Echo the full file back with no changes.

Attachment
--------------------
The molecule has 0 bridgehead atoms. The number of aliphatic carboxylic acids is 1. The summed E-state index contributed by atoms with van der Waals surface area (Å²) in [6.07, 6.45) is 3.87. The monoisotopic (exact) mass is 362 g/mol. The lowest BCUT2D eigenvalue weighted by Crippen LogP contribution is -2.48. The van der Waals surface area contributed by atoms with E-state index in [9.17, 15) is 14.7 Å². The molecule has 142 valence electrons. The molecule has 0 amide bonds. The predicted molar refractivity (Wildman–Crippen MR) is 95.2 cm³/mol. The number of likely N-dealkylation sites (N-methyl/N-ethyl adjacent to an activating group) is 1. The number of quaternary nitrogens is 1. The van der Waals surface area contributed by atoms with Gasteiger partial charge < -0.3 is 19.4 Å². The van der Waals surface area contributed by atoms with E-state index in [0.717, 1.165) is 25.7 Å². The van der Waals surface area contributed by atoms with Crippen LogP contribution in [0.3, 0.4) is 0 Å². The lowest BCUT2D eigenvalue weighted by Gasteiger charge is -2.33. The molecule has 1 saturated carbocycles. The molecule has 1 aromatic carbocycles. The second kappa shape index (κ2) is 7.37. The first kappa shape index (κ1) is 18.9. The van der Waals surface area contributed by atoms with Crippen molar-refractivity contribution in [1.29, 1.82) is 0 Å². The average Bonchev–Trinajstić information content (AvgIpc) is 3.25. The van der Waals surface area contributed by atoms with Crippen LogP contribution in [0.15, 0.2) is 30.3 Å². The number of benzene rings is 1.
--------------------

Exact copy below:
The molecule has 0 bridgehead atoms. The number of aliphatic carboxylic acids is 1. The summed E-state index contributed by atoms with van der Waals surface area (Å²) in [6.07, 6.45) is 3.87. The monoisotopic (exact) mass is 362 g/mol. The lowest BCUT2D eigenvalue weighted by Crippen LogP contribution is -2.48. The van der Waals surface area contributed by atoms with E-state index in [9.17, 15) is 14.7 Å². The molecule has 142 valence electrons. The molecule has 0 amide bonds. The predicted molar refractivity (Wildman–Crippen MR) is 95.2 cm³/mol. The number of likely N-dealkylation sites (N-methyl/N-ethyl adjacent to an activating group) is 1. The number of quaternary nitrogens is 1. The van der Waals surface area contributed by atoms with Gasteiger partial charge < -0.3 is 19.4 Å². The van der Waals surface area contributed by atoms with E-state index in [0.717, 1.165) is 25.7 Å². The van der Waals surface area contributed by atoms with Crippen LogP contribution in [0.3, 0.4) is 0 Å². The lowest BCUT2D eigenvalue weighted by Gasteiger charge is -2.33. The molecule has 1 saturated carbocycles. The molecule has 1 aromatic carbocycles. The second kappa shape index (κ2) is 7.37. The first kappa shape index (κ1) is 18.9. The van der Waals surface area contributed by atoms with Crippen molar-refractivity contribution in [1.29, 1.82) is 0 Å². The average Bonchev–Trinajstić information content (AvgIpc) is 3.25. The van der Waals surface area contributed by atoms with Crippen LogP contribution in [0.15, 0.2) is 30.3 Å². The number of benzene rings is 1.